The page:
2. The second part of the assignment had students researching different designs of different museums. In this part they would have used the internet to find the five features that they would have needed, and reported them via Microsoft Word (such that the formatting and layout would be acceptable).<br />Integration of Technology<br />
3. In the third part of the project they would use Google Sketch to design their museum. <br />Integration of Technology<br />
4. In the fourth and final component of the project, the students would have used PowerPoint to display the procedure of their project proposal. It would have included components from the three previous components organized in a meaningful manner.<br />Integration of Technology<br />
Creating Sub Goals – While the project may seem large at first, the students will be faced with four distinct sub-goals within the project. These sub-goals may even be broken down further if desired by the students. <br />Algorithms – The formal business letter reply will need to follow an appropriate format. Students will engage in using the algorithm to complete their own business letters, following the rules specified in the template. <br />Breadth First – As students look for similar features between different museums, they will naturally use this strategy to narrow down their searches, eventually filtering their searching when looking for specific information.<br />Reasoning – Within their reports, students will formulate reasonable arguments as to why each of the five features should be included with in the museum.<br />Strategies used in Problem Solving<br />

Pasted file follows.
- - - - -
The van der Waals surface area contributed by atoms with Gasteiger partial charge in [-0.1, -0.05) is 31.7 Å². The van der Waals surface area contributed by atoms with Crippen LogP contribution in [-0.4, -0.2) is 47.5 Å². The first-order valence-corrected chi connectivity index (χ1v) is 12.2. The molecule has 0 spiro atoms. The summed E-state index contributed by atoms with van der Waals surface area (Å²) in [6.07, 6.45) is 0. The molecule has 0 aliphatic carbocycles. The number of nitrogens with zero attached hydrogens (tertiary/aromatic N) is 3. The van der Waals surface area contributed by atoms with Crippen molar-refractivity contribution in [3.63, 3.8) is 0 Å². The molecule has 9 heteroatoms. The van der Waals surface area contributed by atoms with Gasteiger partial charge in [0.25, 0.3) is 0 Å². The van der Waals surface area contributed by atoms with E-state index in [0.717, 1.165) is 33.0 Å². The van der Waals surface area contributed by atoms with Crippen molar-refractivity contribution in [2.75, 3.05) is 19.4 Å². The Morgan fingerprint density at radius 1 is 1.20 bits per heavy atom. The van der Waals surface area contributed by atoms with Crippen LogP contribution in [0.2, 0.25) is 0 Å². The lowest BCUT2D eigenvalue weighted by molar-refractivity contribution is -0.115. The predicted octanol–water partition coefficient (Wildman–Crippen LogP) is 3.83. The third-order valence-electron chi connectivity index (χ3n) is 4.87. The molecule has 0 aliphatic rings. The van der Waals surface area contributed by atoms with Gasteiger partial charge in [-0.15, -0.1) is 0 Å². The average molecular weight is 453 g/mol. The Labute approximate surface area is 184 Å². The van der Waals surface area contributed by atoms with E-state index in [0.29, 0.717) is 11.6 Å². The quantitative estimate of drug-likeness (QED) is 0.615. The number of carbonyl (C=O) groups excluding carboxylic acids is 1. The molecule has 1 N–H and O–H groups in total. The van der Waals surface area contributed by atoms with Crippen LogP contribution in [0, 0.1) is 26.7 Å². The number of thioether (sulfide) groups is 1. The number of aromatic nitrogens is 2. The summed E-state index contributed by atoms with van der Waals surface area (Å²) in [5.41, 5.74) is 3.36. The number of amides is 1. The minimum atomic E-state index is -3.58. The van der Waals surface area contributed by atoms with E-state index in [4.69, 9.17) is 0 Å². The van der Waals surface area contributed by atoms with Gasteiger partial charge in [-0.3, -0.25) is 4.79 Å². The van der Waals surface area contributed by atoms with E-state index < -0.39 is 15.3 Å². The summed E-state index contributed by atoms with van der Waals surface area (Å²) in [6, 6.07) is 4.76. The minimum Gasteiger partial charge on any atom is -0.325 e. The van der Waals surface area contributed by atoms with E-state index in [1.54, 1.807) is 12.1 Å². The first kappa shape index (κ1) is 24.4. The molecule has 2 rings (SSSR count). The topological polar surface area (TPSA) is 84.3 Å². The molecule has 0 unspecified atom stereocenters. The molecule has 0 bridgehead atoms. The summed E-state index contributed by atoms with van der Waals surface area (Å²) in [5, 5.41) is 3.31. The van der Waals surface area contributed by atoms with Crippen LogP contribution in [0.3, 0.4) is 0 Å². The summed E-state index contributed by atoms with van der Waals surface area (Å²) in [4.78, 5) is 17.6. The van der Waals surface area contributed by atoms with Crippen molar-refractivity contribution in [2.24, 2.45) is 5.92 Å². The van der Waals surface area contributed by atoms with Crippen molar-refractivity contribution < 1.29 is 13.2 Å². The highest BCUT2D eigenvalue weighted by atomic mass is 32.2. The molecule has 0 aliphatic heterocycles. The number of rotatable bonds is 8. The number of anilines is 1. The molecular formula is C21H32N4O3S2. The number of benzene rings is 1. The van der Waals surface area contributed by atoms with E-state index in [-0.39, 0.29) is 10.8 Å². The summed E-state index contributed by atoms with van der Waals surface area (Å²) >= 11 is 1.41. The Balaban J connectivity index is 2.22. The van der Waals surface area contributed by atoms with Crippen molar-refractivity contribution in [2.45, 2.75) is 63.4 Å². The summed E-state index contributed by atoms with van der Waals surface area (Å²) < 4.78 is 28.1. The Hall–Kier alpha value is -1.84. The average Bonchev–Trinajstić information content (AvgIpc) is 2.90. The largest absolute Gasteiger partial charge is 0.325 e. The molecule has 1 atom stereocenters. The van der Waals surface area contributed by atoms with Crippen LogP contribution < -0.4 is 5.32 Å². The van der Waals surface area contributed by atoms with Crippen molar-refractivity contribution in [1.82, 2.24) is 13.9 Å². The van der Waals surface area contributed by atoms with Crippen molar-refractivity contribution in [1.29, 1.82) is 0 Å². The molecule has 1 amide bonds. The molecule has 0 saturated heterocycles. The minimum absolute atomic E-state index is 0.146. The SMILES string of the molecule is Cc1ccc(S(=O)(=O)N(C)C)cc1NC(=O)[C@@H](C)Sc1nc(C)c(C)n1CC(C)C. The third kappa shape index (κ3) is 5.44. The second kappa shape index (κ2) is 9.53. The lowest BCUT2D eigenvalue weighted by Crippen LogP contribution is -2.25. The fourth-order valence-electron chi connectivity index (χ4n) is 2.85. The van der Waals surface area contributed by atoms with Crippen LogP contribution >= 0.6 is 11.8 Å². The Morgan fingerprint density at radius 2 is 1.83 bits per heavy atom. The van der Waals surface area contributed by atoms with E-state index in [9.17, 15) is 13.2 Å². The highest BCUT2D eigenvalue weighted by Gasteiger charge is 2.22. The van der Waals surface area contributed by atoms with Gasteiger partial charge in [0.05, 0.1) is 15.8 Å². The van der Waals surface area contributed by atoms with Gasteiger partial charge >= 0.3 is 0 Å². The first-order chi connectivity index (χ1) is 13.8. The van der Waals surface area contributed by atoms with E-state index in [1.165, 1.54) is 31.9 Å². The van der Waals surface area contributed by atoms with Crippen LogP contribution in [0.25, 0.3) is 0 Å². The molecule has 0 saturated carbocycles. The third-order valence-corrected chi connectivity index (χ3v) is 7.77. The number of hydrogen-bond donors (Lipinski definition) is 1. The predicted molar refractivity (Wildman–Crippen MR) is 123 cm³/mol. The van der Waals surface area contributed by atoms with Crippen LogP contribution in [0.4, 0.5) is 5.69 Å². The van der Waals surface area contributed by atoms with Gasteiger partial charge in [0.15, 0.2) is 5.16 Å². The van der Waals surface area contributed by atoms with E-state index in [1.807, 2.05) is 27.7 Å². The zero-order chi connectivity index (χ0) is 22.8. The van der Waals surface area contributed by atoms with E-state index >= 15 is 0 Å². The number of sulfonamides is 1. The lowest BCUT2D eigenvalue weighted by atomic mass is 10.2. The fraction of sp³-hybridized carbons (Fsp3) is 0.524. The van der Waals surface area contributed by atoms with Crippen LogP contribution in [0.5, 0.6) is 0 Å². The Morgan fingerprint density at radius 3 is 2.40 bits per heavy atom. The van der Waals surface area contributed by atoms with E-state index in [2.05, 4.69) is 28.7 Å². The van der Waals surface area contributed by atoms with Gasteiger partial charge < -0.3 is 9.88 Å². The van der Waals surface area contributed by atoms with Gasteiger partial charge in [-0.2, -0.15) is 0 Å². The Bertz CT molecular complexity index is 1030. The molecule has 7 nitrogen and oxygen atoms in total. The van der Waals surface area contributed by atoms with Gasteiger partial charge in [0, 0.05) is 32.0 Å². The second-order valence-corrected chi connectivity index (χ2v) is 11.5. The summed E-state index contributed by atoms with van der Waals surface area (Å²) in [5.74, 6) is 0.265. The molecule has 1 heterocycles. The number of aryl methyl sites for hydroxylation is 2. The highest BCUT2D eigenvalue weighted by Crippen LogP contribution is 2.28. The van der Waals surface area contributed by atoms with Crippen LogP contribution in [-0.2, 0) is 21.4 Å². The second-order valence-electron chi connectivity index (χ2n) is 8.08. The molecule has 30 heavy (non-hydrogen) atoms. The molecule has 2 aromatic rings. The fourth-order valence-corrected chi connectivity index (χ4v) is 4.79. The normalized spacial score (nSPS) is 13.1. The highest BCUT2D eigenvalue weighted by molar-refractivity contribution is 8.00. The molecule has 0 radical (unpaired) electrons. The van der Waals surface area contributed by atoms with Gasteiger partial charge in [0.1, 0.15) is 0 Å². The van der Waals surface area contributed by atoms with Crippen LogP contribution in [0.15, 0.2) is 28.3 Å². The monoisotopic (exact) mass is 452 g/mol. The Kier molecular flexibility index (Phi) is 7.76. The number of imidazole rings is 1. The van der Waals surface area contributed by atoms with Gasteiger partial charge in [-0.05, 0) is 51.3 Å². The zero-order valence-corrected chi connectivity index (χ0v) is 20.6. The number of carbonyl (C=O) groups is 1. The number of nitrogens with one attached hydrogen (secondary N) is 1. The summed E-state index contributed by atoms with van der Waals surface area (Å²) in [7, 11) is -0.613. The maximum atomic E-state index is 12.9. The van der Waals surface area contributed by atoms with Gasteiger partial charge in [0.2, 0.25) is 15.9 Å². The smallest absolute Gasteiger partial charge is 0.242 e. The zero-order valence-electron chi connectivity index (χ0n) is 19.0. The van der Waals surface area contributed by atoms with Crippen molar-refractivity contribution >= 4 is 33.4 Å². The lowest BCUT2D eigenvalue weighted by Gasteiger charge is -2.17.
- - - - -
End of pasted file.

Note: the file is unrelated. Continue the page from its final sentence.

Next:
External Portrayal – It is likely that students will create representations of their projects as the move along. This is encouraged, especially in the design stages, where several different designs may be necessary.<br />Acquisition of Content – In order to define what their museum ought to look like, students will have to acquire design sketches of other museums via the internet.<br />Pattern Recognition – When students have found different museums, they will recognize patterns between them to define five common features such as finishing, access, roof style, size etc.<br />Elaboration – While presenting their proposal to their peers, students will have the opportunity to elaborate with their peers in asking questions and providing solutions.<br />Model Building – While this entire project is centered on building a model, this may become useful when they are in the preliminary stages of the design. This process will ensure that all the different features of museums are included. <br />Strategies used in Problem Solving<br />